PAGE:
It’s been a tumultuous week. We had unexpected home expenses, a heatwave we weren’t quite prepared for, and both a birth and a death in the family.  Life can be tough sometimes, but I find that having a perspective of gratitude (even when I feel I’m forcing myself to have one) can really help me navigate difficult situations. Being grateful for the positive things in life can help to smooth over the potholes along the way. While I normally like to write more “functional” blog posts, this week I’ll discuss some plants for which I am grateful.

I moved to Connecticut from Florida in 2021. While my partner and I generally love our new state, it has taken some adjusting. We were nervous to be in our 130+ year-old rental for our first New England winter, so we began house hunting in the early fall. We were lucky enough to find a home in September, and while it had/has a few minor areas in need of some improvement, it has good bones, a great kitchen, and is in a quiet neighborhood.

Being a self-described plant nerd, I immediately began to think of how most of the plants outside needed caring-for, and how many would need to be replaced. There were some dead trees in the back yard that needed (and still need) to be taken down, a sad rose bush that had blackspot on the leaves and dead canes throughout, two diseased boxwood bushes, a carpet of sick pachysandra, and more than a dozen clumps of ugly Hostas surrounding the house, all riddled with holes from the many slugs that make our wet yard their home.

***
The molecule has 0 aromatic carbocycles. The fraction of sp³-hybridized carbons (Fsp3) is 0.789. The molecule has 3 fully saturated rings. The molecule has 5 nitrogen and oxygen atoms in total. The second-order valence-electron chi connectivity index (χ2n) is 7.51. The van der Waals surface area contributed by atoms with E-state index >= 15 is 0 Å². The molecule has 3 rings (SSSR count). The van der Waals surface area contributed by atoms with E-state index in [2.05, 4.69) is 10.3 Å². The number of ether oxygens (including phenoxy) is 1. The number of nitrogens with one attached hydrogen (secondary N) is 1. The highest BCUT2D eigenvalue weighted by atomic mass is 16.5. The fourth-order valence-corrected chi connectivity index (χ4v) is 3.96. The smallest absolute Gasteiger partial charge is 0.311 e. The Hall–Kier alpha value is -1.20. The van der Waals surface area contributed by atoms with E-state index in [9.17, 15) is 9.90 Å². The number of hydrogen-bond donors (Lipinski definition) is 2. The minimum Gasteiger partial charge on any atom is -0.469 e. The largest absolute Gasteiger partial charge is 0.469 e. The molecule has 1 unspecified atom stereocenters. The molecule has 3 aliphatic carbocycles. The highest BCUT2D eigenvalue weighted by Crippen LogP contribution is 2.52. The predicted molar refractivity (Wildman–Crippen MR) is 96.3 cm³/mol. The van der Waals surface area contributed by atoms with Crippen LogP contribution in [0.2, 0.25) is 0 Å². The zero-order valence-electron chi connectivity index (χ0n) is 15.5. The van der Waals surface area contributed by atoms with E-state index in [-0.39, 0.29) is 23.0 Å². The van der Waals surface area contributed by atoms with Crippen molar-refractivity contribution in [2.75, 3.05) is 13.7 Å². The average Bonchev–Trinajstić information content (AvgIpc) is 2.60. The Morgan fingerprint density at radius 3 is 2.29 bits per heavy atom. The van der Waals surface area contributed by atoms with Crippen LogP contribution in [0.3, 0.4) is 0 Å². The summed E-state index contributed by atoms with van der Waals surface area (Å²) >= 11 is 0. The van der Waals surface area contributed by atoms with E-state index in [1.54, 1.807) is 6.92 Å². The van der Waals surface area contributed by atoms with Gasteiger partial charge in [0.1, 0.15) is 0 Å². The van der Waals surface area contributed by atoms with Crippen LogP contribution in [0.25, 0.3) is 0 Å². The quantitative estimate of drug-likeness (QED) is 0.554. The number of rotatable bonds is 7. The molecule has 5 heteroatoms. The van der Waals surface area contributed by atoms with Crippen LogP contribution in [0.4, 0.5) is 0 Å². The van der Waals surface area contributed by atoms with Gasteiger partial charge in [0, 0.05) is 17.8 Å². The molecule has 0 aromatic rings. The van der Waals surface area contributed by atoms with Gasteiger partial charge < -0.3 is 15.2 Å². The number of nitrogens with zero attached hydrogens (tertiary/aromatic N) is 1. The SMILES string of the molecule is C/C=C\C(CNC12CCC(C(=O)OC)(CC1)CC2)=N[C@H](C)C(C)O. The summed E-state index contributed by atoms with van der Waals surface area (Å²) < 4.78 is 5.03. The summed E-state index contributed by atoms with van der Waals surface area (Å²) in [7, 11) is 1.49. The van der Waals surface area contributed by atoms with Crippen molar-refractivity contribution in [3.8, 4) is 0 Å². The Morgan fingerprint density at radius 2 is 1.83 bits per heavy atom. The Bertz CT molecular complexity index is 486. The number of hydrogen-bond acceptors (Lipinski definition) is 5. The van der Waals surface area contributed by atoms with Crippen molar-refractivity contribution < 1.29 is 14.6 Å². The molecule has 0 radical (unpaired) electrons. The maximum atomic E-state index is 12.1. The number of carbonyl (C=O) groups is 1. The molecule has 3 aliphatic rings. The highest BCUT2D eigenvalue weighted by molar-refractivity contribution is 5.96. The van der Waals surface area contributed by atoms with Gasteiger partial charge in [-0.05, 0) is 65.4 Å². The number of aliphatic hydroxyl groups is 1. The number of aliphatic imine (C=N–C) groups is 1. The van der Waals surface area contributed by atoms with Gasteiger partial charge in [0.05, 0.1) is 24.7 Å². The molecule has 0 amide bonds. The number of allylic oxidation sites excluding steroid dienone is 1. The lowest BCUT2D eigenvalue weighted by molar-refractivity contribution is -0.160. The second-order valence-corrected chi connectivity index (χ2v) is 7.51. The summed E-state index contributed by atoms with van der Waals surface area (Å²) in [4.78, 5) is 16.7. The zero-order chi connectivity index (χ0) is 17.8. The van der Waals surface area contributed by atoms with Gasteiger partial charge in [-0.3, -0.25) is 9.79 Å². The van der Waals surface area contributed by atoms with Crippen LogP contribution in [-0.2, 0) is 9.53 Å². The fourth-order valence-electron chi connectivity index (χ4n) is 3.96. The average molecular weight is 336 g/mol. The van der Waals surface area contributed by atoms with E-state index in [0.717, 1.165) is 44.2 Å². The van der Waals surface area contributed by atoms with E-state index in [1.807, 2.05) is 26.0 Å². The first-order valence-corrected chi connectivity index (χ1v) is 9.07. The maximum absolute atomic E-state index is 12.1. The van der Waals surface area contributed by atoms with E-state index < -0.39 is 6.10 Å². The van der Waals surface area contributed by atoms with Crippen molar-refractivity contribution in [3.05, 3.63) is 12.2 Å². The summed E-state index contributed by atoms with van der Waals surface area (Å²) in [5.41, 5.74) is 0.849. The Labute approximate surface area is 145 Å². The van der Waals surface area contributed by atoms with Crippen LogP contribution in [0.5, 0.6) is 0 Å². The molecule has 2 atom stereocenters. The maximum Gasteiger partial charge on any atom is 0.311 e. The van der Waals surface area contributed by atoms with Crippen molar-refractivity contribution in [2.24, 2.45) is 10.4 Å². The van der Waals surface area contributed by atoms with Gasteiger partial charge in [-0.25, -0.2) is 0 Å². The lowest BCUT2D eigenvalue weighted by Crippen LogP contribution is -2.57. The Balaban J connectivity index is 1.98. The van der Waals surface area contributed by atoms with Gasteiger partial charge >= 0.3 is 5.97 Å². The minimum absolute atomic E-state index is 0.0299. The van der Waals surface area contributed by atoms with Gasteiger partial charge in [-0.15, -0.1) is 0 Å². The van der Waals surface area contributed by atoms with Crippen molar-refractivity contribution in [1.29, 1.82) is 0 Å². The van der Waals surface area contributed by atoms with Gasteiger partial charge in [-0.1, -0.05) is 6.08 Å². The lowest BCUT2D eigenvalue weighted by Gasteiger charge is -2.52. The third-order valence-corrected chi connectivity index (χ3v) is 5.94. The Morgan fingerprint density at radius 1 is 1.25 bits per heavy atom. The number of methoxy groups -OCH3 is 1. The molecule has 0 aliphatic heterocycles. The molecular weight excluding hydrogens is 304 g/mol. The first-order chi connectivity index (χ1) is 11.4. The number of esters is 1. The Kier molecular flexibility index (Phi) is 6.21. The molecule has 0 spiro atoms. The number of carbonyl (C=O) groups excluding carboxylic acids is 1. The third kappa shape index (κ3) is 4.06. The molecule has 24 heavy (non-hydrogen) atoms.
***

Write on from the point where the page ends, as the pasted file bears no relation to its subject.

That’s not to say that there weren’t some beautiful, healthy plants too, but I went into the winter believing that I would need to do some major landscaping in the spring. Over the winter I gave a lot of attention to my houseplants – many of them remind me of Florida (read some descriptions below if you’re curious).

I did some yard work when the weather wasn’t too bad. I pruned out the smaller dead trees and some of the inconvenient ones, and I trimmed-up the sad rose bush (likely for the first time in its life). I also cleared away the dead bits of Hosta leaves, thinking I would dig-up and remove their rhizomes when the ground thawed and I had something else to put in their place.

I’m happy to say that I never found the time.

The Hostas grew back this spring and are now the best-looking plants surrounding our home. I went out to mow the lawn and do some weeding last weekend and was struck by how full, vibrant, and fresh they looked against our house. The previous homeowners even planted a few different cultivars – I can only guess which they are, but most seem healthy. I tested the only clump not growing properly for Hosta Virus X (thankfully it tested negative).

I’m grateful for my healthy plants and I’m grateful to have the knowledge to deal with my unhealthy plants too. Even a small thing like caring for plants can be fulfilling and grounding in its own way, much like caring for a pet or loved one (just with lower expectations). When you are having a tough week, I encourage you to be grateful for the people, places and things that are important to you. Even the plants that help brighten your day.

Nick Goltz, DPM